Recognizing Generational Differences in Your Hiring Process

Technology has completely changed the way in which people communicate, think, and work. As such, your company is not the same as it was fifty years ago, or even ten years ago for that matter!

In the modern and ever-evolving world of work, several distinct generations of employees are working together in a way that would have been unimaginable a decade ago.

The result? Cultural dynamics unlike any workforce in history, with a wide range of perspectives on what work should look like, and how companies should evolve (or not) to adapt to modern demands.

Today, we’ll explore the nature of generational differences in the workforce, and what this means for your business now and in the future.

Generational differences, explained

Every generation has a different outlook on their careers, which is highly linked to the time period in which they grew up and entered the workforce. As a result of these differences, professional communication between generational groups can be difficult. With different values, approaches, beliefs and communication styles, finding common ground takes effort.

Now, you may be thinking… teams throughout history have been made up of multiple age categories, right? What makes now so different?

While it is true that workplaces have traditionally been age-diverse, the dynamic in the past has been a bit more linear than it is today. The traditional model of work involved an older group of individuals with superiority and the power to hire and fire, and a younger generation looking to get their foot in the door. The corporate world was understood as a system where you could “climb the ladder”, and it was made clear that power related heavily to seniority.

Juggling generations, and COVID-19

Today’s workforce is undergoing massive transformation. Made up of not one, not two… but four generations of working professionals, everyone is striving for jobs that align with their preferred working style, and what they believe the system as a whole should look like.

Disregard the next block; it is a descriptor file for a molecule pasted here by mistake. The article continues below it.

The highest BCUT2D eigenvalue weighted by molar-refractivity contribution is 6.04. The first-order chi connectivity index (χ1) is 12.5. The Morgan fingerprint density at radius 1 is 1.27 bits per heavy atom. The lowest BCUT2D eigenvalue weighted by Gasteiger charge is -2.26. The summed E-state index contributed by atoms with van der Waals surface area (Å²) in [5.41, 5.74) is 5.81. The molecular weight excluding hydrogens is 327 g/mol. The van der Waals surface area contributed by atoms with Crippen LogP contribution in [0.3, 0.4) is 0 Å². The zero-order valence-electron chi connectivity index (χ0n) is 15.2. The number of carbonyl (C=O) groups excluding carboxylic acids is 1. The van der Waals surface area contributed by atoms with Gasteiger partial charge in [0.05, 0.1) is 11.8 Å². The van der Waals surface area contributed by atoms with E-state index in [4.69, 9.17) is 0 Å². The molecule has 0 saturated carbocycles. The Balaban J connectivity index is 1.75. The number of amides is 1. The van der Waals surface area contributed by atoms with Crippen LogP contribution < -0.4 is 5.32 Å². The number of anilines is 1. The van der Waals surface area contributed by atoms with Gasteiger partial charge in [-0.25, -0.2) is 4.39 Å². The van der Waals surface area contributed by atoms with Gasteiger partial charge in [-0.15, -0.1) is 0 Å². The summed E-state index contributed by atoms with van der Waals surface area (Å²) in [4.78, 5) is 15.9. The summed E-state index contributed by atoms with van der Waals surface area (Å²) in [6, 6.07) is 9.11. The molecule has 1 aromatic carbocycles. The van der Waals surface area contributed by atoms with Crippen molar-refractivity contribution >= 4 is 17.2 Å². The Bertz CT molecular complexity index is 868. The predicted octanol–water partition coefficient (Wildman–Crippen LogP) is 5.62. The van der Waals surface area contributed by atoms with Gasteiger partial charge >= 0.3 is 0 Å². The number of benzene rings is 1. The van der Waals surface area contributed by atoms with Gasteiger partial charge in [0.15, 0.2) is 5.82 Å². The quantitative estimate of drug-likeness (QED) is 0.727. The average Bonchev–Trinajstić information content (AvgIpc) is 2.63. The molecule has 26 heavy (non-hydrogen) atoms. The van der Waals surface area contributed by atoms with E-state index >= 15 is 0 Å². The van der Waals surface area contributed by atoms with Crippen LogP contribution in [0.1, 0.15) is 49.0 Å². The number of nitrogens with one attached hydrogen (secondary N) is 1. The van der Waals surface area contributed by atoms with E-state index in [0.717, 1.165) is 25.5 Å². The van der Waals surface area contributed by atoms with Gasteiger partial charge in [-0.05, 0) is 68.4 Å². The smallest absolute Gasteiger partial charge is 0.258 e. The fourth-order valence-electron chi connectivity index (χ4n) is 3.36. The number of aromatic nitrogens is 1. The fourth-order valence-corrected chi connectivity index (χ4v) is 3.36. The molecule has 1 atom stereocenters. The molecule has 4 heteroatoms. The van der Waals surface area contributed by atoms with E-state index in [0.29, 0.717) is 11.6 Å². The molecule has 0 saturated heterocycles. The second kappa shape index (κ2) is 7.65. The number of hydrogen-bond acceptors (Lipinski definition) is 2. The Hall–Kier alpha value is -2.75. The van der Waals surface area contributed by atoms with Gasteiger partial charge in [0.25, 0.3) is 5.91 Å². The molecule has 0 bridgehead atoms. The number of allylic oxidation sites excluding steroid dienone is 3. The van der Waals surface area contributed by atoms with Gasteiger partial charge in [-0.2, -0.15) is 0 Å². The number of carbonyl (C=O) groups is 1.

The oldest generation in our current workforce are referred to as the Baby Boomers. Born between the 1940s and 1960s, this generation did not grow up with technology, but were introduced to it in mid-life, at the dawn of the internet age. As this group nears retirement, they are more likely to be set in their working ways and less likely to embrace change than other generations.

Members of Gen X, born anywhere from the mid-1960s to 1980, are more technologically-savvy than their seniors with the rise of personal computers occurring in their time. However, this group still greatly values face-to-face interaction, and are all about the values of hard work and education.

Following Gen X are the infamous Millennials. Born in the 1980s and 1990s, this group grew up at the peak of the technological revolution. The first to have phones and other devices at their fingertips in their youth (or at least young adulthood), this generation is highly tech-savvy, as well as intrinsically motivated. Rather than worrying about hours and bonuses, they desire a place where they can contribute to a purpose beyond themselves. They want to see results, not just log hours.

Finally, we have Gen Z, affectionately nicknamed the ‘Zoomers’ due to their entrance into the workplace just as COVID-19 ravaged the world. Born in the late 1990s onwards, Gen Z never witnessed a culture that wasn’t centered around technology, and see social media as a natural extension of their physical lives.

Why this all matters

Technology and COVID-19 have escalated this already changing world of work. With traditional office culture coming face-to-face with the sudden rise of remote and hybrid work, and fueled by Gen Z’s technological savvy, the entire economy has been met with the need to pivot to keep up. Companies that stick to rigid, old ways and disregard the realities of today’s world will risk going out of business. At the very least, they will feel the weight of today’s ‘talent shortage’ if they don’t listen to what the workforce is so clearly telling them.

Companies must engage with the workforce dynamic, rather than resist it, if they want to continue to be profitable. Not only will embracing the future of work prevent costly mistakes and unsatisfied workers, it will also provide a competitive edge and a more transparent culture.

Need some additional support with managing a multi-generational team? ISC Resources can show you the way. Let’s talk!